Slowly people began to gather. An older man settled in beside me to offer support – Take it gently, let him go, that’s it, you’re doing fine. And all the time my rod was bent in an impossible arc as I tried to balance the pressure on the running fish against the low-breaking strain of the line. Others appeared bringing landing nets which were laid ready on the bank. A discussion began among the crowd. Carp, they decided. Had to be. Look at the way it’s moving. Couldn’t be anything else. For almost an hour I played my fish surrounded by men I knew well by sight who had never before acknowledged my existence. Now they were willing me on. I was mentally and physically exhausted by the time my quarry finally came into view, and the men set aside their landing nets and silently dispersed back to their own concerns.
I’d hooked a pike. Not even a particularly big one. Worse, I’d foul-hooked him in the tail. And the effort it had taken to land him was entirely caused by the necessity of hauling him through the waters and hazards of the Cut backwards.
My big moment ended in anticlimax. But it perfectly encapsulated the lure of The Cut. Time spent here was always about more than catching fish. What kept me coming back was the feeling that something transformative was possible here, an indication that beyond the confines of school and home, life might at any moment open into something larger.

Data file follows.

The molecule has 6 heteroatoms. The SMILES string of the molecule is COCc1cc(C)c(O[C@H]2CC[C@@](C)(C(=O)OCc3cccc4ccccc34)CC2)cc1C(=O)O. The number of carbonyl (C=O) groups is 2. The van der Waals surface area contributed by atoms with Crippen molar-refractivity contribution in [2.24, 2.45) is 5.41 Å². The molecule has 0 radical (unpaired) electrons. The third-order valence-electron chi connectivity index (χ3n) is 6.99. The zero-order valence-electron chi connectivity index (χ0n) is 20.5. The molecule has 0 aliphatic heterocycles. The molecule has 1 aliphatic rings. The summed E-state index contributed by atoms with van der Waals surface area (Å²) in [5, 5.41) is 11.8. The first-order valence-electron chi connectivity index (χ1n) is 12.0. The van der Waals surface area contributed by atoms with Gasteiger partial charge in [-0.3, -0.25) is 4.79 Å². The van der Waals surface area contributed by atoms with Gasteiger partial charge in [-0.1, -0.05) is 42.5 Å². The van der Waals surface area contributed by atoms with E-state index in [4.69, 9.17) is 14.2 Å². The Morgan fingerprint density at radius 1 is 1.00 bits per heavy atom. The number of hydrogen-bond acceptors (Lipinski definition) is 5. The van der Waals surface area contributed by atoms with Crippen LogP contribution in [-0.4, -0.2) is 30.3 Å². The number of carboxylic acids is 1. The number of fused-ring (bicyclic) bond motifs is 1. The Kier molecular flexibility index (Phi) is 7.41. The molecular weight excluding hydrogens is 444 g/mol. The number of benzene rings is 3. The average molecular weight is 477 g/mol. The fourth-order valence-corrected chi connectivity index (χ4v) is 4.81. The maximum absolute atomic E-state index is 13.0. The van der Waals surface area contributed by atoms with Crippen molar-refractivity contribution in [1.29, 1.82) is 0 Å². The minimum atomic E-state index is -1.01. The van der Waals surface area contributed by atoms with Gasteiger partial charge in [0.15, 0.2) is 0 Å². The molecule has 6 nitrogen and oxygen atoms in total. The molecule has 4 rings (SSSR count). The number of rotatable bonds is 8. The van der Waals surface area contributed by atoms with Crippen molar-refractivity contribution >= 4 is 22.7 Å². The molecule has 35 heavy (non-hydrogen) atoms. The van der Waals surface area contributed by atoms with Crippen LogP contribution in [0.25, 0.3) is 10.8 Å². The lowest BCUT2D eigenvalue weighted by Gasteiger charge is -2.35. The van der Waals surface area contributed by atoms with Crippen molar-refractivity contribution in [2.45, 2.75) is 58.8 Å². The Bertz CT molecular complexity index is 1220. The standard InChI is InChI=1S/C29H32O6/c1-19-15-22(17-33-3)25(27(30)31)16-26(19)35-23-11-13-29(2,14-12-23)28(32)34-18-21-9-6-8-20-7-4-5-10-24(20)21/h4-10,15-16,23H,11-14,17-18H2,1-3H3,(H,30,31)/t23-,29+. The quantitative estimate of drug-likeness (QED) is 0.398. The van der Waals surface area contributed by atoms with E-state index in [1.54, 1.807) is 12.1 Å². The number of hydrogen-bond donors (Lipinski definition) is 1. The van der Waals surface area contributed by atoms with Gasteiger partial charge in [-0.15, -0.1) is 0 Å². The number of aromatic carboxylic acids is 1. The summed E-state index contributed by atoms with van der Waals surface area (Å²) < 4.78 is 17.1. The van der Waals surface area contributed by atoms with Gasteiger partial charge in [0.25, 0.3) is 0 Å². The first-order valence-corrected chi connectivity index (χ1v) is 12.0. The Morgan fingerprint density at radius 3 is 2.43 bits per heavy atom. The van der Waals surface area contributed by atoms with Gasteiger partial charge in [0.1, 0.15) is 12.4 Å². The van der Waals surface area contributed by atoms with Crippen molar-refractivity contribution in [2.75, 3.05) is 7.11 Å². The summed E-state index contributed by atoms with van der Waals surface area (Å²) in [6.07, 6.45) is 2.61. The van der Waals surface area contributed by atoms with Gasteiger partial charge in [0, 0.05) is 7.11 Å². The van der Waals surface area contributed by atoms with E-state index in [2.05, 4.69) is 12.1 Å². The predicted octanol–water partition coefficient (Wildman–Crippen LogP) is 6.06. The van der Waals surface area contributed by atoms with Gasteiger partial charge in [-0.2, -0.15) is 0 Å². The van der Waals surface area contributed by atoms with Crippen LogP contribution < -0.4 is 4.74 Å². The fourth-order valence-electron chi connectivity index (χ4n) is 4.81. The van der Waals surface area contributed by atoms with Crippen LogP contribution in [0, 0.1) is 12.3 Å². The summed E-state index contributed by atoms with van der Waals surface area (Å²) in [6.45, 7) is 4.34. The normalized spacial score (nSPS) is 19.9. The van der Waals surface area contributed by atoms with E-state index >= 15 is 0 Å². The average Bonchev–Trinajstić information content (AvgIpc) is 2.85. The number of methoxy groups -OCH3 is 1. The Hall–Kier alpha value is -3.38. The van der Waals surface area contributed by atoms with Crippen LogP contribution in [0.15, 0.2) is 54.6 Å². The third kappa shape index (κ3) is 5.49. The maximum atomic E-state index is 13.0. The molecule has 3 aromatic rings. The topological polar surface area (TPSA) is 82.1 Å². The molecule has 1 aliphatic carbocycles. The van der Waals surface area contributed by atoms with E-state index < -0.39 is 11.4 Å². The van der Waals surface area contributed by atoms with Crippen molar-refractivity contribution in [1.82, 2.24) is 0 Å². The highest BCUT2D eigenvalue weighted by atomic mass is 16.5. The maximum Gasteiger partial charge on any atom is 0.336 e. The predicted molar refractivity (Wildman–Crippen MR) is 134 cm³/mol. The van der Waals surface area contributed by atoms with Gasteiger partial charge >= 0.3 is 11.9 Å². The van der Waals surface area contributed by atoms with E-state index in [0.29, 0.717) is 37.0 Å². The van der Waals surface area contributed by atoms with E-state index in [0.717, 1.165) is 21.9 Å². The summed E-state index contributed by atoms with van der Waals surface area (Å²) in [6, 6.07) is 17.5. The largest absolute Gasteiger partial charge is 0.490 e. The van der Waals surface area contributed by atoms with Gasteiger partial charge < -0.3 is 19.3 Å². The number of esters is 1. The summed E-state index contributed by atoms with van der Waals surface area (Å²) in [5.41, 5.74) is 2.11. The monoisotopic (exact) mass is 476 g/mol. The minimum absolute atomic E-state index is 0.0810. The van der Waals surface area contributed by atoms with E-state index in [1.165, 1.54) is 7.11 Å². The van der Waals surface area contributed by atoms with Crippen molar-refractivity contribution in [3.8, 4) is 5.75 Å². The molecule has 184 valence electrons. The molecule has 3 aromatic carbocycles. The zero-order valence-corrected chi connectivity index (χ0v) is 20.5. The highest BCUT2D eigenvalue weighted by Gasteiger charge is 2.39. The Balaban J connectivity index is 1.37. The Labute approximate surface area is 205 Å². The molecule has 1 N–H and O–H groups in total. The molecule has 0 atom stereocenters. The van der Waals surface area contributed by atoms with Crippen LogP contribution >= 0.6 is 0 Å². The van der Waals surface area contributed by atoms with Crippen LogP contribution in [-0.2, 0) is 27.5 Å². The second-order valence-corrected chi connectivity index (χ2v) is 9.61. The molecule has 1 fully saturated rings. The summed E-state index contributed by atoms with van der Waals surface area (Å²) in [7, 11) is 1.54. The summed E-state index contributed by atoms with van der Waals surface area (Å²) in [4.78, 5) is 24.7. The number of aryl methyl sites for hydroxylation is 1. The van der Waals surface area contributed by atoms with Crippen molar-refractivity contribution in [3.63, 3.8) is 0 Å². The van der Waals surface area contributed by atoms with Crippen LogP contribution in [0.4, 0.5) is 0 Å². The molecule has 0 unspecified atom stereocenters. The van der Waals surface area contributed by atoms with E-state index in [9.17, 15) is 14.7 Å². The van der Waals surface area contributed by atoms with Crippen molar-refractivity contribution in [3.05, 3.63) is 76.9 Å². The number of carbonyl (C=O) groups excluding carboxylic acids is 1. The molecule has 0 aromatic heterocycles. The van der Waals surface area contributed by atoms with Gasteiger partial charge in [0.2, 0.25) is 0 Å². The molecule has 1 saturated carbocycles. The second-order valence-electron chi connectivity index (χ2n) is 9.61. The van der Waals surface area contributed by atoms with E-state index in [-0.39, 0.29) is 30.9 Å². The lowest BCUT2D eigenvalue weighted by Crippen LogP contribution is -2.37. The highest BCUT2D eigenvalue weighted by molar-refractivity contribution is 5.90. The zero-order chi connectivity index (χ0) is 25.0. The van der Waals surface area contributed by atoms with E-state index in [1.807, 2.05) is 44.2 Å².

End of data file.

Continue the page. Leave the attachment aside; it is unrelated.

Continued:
From first light there were fishermen lining the banks of the Cut. During the day a revolving cast of anglers came and went. And in the evening as the light failed the night shift took over. Night fishing brought with it a whole new level of excitement. It amazes me now that I was allowed to go. The Cut and its surroundings were a daunting enough prospect for parents in daylight. Darkness could only multiplied its dangers so to agree to your child to spending the night in a place where drownings or worse seemed, if not mandatory at least inevitable, was not something to undertake lightly.
And yet here I was at a young 14 wearing several sets of clothes against the cold setting up my basket and rod at the bottom of the steep bank and preparing for my first night in the shadow of the power station. The view along the bank was like something from a medieval book of hours. Figures huddled in hooded parkas in the failing light with candles in glass jars set among the reeds, hands cupped round flasks of steaming coffee. Soon it was too dark to see a float. Some people were lucky enough to have electronic bite indicators. We had to invent our own, trapping the line below a penny balanced on the rim of a tin can so that a bite would send the fat copper coin clattering into the metal container.